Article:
Published: Wed, May 16, 2018
World News | By Sandy Lane

Facebook, Aiming for Transparency, Details Removal of Posts and Fake Accounts

Facebook, Aiming for Transparency, Details Removal of Posts and Fake Accounts

Facebook has revealed that more than half a billion fake accounts have been removed so far this year.

While Facebook uses what it calls "detection technology" to root out offending posts and profiles, the software has difficulty detecting hate speech. Why, for example, did Facebook make it possible for people to sell opiates on the site, even though it says that content is prohibited?

Improved IT also helped Facebook take action against 1.9 million posts containing terrorist propaganda, a 73 percent increase.

Moving on, Facebook said that it removed 21 million pieces of content that depicted adult nudity and sexual activity and 96% of that was discovered by its technology before a user reported the content. Facebook said that for every 10,000 pieces of content on the service, seven to nine views were made on content that in some way violates its pornography regulations.

The report did not cover the spread of false news directly, which it has previously said it was trying to stamp out by increasing transparency on who buys political ads, strengthening enforcement and making it harder for so-called "clickbait" from showing up in users' feeds.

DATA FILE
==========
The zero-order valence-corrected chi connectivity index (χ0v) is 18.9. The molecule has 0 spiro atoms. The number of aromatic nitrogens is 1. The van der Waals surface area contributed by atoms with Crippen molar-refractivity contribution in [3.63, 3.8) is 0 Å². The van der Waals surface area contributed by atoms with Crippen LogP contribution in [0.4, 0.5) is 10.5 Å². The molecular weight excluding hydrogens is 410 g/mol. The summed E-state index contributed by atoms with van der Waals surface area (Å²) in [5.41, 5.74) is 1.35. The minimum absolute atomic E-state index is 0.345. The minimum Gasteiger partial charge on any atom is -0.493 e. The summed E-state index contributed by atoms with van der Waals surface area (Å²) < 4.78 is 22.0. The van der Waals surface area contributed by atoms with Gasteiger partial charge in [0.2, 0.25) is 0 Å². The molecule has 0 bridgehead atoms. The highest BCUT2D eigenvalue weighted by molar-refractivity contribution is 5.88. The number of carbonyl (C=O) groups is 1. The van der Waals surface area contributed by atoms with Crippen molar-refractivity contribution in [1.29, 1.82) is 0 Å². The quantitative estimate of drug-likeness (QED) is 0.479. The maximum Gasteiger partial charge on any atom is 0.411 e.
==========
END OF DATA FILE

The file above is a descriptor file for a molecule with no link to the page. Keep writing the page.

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Facebook Inc. said it took down 583 million fake profiles in the first three months of the year, usually within minutes of their creation.

The report covers the period between October, 2017 to March, 2018 and deals with content removed for graphic violence, adult nudity and sexual activity, terrorist propaganda, hate speech, spam, and fake accounts.

In the first quarter of 2018, Facebook removed 2.5 million pieces of hate speech from its social network.

The information from Facebook comes a few weeks after the company unveiled internal guidelines about what is - and isn't - allowed on the social network.

The report also covers fake accounts, which has gotten more attention in recent months after it was revealed that Russian agents used fake accounts to buy ads to try to manipulate Facebook users in the US and elsewhere.

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"For serious issues like graphic violence and hate speech, our technology still doesn't work that well and so it needs to be checked by our review teams", Mr Rosen said. The estimate is taken from a global sampling of all content in the first quarter, weighted by popularity of that content. Facebook doesn't yet have a metric for prevalence of other types of content. Instead, Facebook's approach is to have bigger groups residing in "centres of excellence" in order to review the content on its platform, he explained.

The report and the methods it details are Facebook's first step toward sharing how they plan to safeguard the news feed in the future.

"All of this is under development". By releasing these numbers, Facebook can claim that it's getting a grip on its community. To that end, the company is scheduling summits around the globe to discuss this topic, starting Tuesday in Paris.

Facebook intends to hold a series of public engagements this year to get people's feedback on its community standards, and Singapore will hold one of these "this year", according to one of its executives.

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